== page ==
Preparation for the Entire Family
“Teach them faithfully to your children; speak of them in your home and on your way...”
Preparation for becoming Bar or Bat Mitzvah extends to the entire family. Many families find the Bar/Bat Mitzvah year to be a time of learning together and joint accomplishment. At Baltimore Hebrew Congregation, we encourage each family to make this time one of joy and discovery, to look for ways to make the Bar/Bat Mitzvah experience spiritual and not stressful. For that reason we believe that the Bar/Bat Mitzvah should be thought of as a family celebration in every sense.
Deepening Your Bar or Bat Mitzvah Experience
We encourage you and your family to approach the Bar/Bat Mitzvah preparation process as an opportunity for learning in other ways as well. Service learning, communal participation, and individual/family study can all be powerful. We encourage you to explore and participate in the opportunities listed below. The rabbis and cantors are happy to discuss these offerings with you and to hear about your experiences.
Here are three categories that will deepen your Bar/Bat Mitzvah experience. Take advantage of some or all of these opportunities:
- Mitzvah Project
A Mitzvah project consists of doing Tikkun Olam (mending the world) through community service
or social justice work. There are different ways of approaching Mitzvah projects. The rabbis and
cantors are happy to consult with you to help choose a project. You may volunteer for
opportunities that are offered by BHC or by your school. You may pursue projects on your own or
with other students. Individual projects might take one of two forms:
a. One big or medium project. Past Bar/Bat Mitzvah students have organized collections, volunteered on an ongoing basis for an existing organization, led fundraising for a cause or organization, or lobbied elected officials regarding an important issue. There are many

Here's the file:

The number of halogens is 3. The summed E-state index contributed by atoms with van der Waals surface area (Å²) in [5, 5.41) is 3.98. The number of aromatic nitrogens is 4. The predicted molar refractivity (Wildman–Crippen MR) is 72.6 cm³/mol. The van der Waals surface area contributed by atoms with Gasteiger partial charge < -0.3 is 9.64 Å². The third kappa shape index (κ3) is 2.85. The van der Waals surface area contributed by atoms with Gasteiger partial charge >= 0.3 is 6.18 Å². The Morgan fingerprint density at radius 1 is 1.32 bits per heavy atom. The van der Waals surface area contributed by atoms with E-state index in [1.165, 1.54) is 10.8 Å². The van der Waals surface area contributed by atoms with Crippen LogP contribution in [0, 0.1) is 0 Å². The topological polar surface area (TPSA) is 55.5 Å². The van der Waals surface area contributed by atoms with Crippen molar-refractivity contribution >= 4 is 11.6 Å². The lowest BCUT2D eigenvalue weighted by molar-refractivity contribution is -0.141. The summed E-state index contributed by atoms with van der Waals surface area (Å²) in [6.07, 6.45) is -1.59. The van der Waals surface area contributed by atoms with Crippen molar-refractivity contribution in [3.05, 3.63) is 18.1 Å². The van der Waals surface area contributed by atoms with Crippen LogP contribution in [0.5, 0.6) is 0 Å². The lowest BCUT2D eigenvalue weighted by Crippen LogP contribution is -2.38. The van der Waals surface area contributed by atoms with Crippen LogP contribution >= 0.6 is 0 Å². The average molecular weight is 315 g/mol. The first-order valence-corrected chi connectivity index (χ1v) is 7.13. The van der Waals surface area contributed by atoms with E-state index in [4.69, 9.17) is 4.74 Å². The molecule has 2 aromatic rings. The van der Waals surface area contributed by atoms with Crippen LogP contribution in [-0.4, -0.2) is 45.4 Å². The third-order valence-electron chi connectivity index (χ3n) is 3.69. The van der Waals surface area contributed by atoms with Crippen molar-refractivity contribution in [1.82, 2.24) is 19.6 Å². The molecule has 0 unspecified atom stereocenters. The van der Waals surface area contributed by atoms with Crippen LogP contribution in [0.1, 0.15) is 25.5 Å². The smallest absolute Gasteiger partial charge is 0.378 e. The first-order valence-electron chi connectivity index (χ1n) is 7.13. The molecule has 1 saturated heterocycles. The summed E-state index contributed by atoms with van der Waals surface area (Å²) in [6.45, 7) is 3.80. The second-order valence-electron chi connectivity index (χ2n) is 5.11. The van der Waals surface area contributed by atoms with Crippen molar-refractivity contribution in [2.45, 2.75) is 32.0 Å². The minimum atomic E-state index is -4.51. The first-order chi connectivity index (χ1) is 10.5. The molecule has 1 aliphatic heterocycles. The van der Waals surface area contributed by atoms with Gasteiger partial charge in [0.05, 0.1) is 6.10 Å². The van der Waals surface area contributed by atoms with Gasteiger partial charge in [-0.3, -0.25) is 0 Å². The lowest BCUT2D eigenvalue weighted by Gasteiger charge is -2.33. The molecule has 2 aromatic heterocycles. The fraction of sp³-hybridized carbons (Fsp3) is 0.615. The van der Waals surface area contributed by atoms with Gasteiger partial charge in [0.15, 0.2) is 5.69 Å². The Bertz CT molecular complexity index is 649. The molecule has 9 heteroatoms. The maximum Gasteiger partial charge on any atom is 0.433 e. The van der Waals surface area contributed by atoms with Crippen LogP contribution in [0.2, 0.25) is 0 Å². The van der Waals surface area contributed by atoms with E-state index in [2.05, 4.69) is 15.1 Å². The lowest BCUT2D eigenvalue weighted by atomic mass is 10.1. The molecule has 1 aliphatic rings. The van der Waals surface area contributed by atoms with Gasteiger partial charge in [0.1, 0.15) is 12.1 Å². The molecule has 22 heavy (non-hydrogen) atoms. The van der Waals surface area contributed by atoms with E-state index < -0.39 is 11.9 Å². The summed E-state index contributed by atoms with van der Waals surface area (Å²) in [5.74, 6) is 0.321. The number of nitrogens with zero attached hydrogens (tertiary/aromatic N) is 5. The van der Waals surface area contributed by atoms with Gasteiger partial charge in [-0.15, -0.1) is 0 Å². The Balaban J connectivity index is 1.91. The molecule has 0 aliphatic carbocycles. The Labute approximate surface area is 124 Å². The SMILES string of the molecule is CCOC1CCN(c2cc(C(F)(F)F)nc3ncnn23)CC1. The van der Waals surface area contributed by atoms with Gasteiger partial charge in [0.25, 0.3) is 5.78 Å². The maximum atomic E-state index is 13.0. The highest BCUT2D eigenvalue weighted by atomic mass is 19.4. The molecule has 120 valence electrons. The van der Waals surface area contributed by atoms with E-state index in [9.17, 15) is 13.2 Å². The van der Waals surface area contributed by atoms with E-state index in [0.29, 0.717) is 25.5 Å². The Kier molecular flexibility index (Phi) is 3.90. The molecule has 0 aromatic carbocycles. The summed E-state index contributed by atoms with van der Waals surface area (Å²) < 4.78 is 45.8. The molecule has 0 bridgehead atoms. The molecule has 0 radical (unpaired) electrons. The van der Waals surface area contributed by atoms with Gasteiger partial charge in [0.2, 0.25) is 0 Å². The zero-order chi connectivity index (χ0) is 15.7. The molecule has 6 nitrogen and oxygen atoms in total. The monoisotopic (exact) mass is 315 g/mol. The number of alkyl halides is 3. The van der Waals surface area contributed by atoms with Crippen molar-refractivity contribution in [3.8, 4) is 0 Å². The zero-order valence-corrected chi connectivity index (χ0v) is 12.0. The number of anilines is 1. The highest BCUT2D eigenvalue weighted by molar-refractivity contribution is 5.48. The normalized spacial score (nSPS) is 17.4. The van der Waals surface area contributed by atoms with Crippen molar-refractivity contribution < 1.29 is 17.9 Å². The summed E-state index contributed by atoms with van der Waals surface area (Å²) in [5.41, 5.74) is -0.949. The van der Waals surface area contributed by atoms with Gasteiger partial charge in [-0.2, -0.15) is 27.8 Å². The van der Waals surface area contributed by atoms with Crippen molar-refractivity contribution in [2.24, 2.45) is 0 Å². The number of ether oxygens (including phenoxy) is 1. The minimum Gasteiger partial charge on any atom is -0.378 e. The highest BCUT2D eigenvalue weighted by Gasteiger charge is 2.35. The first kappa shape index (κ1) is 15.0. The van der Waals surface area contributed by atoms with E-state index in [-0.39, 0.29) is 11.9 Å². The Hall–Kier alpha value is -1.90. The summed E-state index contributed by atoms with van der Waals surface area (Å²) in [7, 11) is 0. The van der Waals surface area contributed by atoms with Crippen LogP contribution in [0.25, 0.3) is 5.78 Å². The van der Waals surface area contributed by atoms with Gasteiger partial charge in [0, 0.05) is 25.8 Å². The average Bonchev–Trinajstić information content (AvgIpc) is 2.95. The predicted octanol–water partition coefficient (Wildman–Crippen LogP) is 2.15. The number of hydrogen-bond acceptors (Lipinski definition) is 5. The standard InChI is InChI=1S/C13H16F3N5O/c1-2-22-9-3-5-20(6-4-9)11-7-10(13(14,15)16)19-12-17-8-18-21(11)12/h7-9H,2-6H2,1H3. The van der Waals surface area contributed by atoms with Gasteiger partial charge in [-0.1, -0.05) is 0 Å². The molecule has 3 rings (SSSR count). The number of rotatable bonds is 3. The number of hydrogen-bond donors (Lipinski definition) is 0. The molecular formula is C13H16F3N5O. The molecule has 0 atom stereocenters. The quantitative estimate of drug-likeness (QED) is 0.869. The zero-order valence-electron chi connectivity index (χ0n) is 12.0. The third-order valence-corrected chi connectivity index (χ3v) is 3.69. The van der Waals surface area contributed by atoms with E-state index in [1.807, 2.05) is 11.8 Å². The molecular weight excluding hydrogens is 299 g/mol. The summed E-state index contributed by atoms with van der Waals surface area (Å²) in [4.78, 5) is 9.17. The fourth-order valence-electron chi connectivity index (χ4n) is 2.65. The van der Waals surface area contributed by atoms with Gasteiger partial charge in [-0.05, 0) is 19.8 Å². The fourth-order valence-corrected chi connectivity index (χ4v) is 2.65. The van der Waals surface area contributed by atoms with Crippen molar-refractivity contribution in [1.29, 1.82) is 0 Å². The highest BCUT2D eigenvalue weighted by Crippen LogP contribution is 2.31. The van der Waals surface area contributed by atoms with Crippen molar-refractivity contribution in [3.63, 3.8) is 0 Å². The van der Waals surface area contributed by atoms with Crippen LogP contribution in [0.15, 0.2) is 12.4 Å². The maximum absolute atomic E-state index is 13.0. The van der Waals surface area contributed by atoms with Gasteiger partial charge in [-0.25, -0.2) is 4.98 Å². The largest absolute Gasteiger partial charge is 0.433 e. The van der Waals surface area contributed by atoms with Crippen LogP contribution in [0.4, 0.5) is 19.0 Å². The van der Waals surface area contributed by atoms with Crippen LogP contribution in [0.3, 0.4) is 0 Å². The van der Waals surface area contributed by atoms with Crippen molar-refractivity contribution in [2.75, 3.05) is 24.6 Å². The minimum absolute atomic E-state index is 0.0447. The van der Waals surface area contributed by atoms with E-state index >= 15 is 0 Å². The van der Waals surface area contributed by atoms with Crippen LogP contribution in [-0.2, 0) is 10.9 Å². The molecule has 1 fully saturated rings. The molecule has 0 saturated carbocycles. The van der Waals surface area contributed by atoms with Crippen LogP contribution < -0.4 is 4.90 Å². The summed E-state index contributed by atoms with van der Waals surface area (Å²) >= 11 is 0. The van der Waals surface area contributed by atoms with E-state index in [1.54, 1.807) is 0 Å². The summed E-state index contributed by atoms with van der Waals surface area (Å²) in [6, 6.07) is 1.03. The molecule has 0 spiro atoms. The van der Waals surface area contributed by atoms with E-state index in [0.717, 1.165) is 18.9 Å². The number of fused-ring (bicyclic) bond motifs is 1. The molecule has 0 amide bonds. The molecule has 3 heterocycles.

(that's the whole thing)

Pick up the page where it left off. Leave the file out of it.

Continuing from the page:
possibilities for you to be creative with a project.
b. Several small one-time projects. You may wish to experience a range of different volunteer
opportunities, such as volunteering in a soup kitchen, ushering at BHC services, preparing a
casserole as part of our ongoing congregational project, helping with the elderly, etc.
Mitzvah projects may be mentioned in the D’var Torah that you write and deliver during your
BHC tries to organize a number of community Bar/Bat Mitzvah experiences in the years leading
up to your celebration. These experiences will help you build relationships with other students,
with other families, and with the clergy and staff. They also provide opportunities for you to
better understand Judaism, your personal Jewish identity and the meaning of your Bar/Bat
Mitzvah experience. For your Bar/Bat Mitzvah years, BHC community offerings may include:
a. Parsha Party - This is where you receive your Bar/Bat Mitzvah dates, meet our clergy and
learn about the Bar/Bat Mitzvah process.
b. Bar/Bat Mitzvah Family Retreat -We go deeper into explanations of the Bar/Bat Mitzvah
experience and begin studying Torah portions .
c. Mitzvah experiences, movie nights, and/or Shabbat Brunches (kiddushes) following services
d. Youth Group and other informal Jewish activities
e. Jewish Summer camp. The rabbis would love to talk to you about this great and fun way to
Experience has shown that the greater your level of participation in these organized activities, the
more meaningful your Bar/Bat Mitzvah can be. We encourage you to participate, learn, and enjoy.
3. Personal and Family Jewish Exploration
These years are wonderful opportunities for you to explore Judaism beyond your formal Jewish
education. This is a great time to learn about your family history, about your congregation,
and to enjoy participating in Jewish activities. Here are some suggestions; the rabbis and
cantors would be happy to suggest more:
a. Attend services. It will help you become familiar with the prayers and
connect you with BHC. It may also raise questions about Jewish belief
and tradition, which is a wonderful learning opportunity.
b. Research your name, both Hebrew and English. Who are you named for and what do your
c. Celebrate Shabbat by lighting candles and reciting the Kiddush and Motzi on Friday night.
If you don’t already do this regularly, leading up to your Bat/Bat Mitzvah is a great time
to try this beautiful Jewish practice.
d. Read a Jewish book or see a Jewish movie, then discuss it with your parents or with a
rabbi or cantor.
e. Recite the Motzi before your main family meal for a week, a month, or indefinitely.